The Bank of England is on course to stop raising interest rates; however, Governor Andrew Bailey warned on Wednesday that rising borrowing costs could linger due to ongoing inflationary pressures.
"I think we are much nearer now to the top of the cycle. And I'm not therefore saying we're at the top of the cycle because we've got a meeting to come. But I think we are much nearer to it on interest rates on the basis of current evidence," Bailey told lawmakers.
With the highest inflation rate among major economies, the Bank of England has hiked interest rates at 13 of its last 14 meetings. In the following weeks, borrowing costs are forecast to increase to 5.5%.
After Bailey's remarks, the 2-year and 10-year government bond yields hit their daily lows.
Bailey warned lawmakers in May that interest rates at the Bank of England were about to peak. Recently, top central bank officials have been very clear that interest rates will not be lowered, even if they are extremely high.
Bailey also commented that inflation in the UK is showing signs of decline, although the impact on wage growth, which has recently reached record levels, remains uncertain. "Many of the indicators are now moving as we would expect them to move and are signaling that the fall in inflation will continue and, as I've said a number of times, I think will be quite marked by the end of this year,” he said. "The question now is as headline inflation comes down, will we see inflation expectations continue to come down? And will that be reflected in wage bargaining?"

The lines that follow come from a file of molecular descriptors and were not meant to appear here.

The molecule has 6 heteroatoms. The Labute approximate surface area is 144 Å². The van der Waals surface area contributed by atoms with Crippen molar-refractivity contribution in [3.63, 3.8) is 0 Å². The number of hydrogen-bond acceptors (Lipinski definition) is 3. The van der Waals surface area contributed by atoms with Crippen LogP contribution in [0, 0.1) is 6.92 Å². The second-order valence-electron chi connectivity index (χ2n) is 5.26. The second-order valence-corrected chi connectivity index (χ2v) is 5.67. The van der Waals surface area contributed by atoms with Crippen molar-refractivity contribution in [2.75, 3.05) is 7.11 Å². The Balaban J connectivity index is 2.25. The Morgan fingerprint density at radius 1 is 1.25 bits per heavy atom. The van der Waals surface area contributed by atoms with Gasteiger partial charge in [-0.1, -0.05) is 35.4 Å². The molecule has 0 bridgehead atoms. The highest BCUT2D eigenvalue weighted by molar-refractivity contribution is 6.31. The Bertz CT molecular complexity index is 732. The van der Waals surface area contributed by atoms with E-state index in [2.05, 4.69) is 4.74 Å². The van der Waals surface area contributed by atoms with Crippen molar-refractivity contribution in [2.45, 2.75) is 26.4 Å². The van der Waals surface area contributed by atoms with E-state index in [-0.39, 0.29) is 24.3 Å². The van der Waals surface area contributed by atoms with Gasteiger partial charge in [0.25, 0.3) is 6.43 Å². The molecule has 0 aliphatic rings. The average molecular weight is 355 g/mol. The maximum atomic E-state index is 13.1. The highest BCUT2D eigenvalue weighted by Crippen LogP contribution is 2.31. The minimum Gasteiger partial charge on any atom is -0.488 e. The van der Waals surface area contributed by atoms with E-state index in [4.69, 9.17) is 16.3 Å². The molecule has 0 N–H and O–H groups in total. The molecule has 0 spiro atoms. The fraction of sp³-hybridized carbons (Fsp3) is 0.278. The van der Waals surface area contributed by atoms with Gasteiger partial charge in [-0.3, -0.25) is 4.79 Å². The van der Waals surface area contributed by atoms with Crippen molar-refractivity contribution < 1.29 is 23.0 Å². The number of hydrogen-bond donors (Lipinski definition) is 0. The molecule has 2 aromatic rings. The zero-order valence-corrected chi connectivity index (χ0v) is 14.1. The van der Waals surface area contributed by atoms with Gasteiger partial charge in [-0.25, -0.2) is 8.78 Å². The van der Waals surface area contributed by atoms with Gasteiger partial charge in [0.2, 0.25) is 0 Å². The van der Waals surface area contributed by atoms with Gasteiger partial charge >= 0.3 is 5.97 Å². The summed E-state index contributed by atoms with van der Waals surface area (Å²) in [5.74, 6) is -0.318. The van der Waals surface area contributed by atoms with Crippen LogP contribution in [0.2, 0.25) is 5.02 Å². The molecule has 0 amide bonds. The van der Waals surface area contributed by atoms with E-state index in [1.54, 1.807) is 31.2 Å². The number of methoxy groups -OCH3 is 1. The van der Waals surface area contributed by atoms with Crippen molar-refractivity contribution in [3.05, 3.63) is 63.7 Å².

Bailey also emphasized that forthcoming interest rate decisions will aim to strike a delicate balance. Aside from that, the Deputy Governor for Financial Stability at the Bank of England, Jon Cunliff, highlighted the presence of conflicting economic signals, a characteristic feature during transitional phases.
Swati Dhingra, a fellow member of the Monetary Policy Committee at the Bank of England, cautioned that interest rates have reached a level where additional hikes could potentially harm the economy.
"Policy is already sufficiently restrictive, and the lagged effects of further tightening pose serious risks of output volatility in order to make a small dent on inflation," Dhingra said in an annual report to parliament's Treasury Committee. She also cast her vote in favor of maintaining the current rates during the most recent session of the Monetary Policy Committee.Login in Personal Account